PlayMakers Repertory Company’s “Angels in America” premiered last week at Paul Green Theatre. Staff writer Colin Warren-Hicks gave part one, “Millenium Approaches,” 3 and a half stars, and part two, “Perestroika,” four and a half stars.
The power of PlayMakers Repertory Company’s production of August Wilson’s “Fences” is its biting realism. Director Seret Scott’s cast portrays a socially segregated 1950s Pittsburgh, where living between paydays wears away at old dreams and diminishes the promise of a hopeful future.
Fred Moore is a popular man on the UNC campus, but few know his last name. Moore has been a security guard for many of the University’s athletic facilities, but has gained a reputation as an amateur cartoonist.
Today, Lee Smith’s relationship with Wolfe comes full circle as she accepts the 2010 Thomas Wolfe Prize. Smith was selected for her plentiful contributions to contemporary literature, members of the creative writing program said.
In this play, a classic Shakespearean comedy of banished brothers, forlorn lovers and mistaken identity, the plot waits off in the wings as characters engage in complex battles of verbal wit.
One of Shakespeare’s comedies, “As You Like It” is about love. Couples are paired, warring brothers make amends and melancholy shepherds find smiles. But PlayMakers Repertory Company is aiming to investigate themes aside from lovesick hearts.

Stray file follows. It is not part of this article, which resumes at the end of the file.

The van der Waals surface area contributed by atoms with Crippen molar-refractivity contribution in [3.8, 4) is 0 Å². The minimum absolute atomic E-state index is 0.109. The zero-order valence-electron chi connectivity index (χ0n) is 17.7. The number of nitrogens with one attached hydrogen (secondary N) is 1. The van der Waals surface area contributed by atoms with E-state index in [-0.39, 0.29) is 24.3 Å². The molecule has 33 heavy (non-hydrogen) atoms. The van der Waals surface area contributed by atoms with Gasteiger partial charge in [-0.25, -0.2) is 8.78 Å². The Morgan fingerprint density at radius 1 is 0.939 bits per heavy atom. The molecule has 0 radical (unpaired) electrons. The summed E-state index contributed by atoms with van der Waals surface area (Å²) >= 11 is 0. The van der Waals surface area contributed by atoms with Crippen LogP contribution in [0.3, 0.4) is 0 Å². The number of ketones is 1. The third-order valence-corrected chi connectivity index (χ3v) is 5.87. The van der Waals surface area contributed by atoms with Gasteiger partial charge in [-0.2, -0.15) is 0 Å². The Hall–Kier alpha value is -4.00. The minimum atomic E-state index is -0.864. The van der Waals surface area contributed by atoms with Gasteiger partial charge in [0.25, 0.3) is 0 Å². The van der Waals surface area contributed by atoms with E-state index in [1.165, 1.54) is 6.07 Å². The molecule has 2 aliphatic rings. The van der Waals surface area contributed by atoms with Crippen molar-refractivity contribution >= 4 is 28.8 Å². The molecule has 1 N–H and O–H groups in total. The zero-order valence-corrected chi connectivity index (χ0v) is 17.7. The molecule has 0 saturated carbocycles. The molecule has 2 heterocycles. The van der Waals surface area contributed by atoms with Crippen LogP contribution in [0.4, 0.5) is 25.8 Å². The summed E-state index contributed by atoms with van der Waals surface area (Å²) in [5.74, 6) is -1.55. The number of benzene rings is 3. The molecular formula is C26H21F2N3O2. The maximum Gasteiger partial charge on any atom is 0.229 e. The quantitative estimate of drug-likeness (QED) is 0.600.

PlayMakers Repertory Company opens its season in the middle of nowhere. Though the character Winnie — played by company regular Julie Fishell — often let fly the joyous declaration that “it is going to be a happy day,” but the opening night audience did not concur.
Deep Dish Theater Company has opened their 10th anniversary season with tequila and painkillers. “Mi Vida Loca,” written by prominent television writer Eric Overmyer and directed by Paul Frellick, is a family drama centered around one patriarch’s struggle to detox from a 20-year opiate addiction. Overmyer’s script has the audience laughing at life’s sad moments and caring for his characters’ alcohol-soaked flaws.
The Department of Dramatic Art, presenting local playwright Mike Wiley’s new play, “The Parchman Hour,” brings a powerful thought sometimes flawed message to the Paul Green Theatre this weekend.
The Department for Dramatic Art’s first play of the season, an unusual adaptation of Arthur Miller’s “Playing for Time,” leaves much to be desired.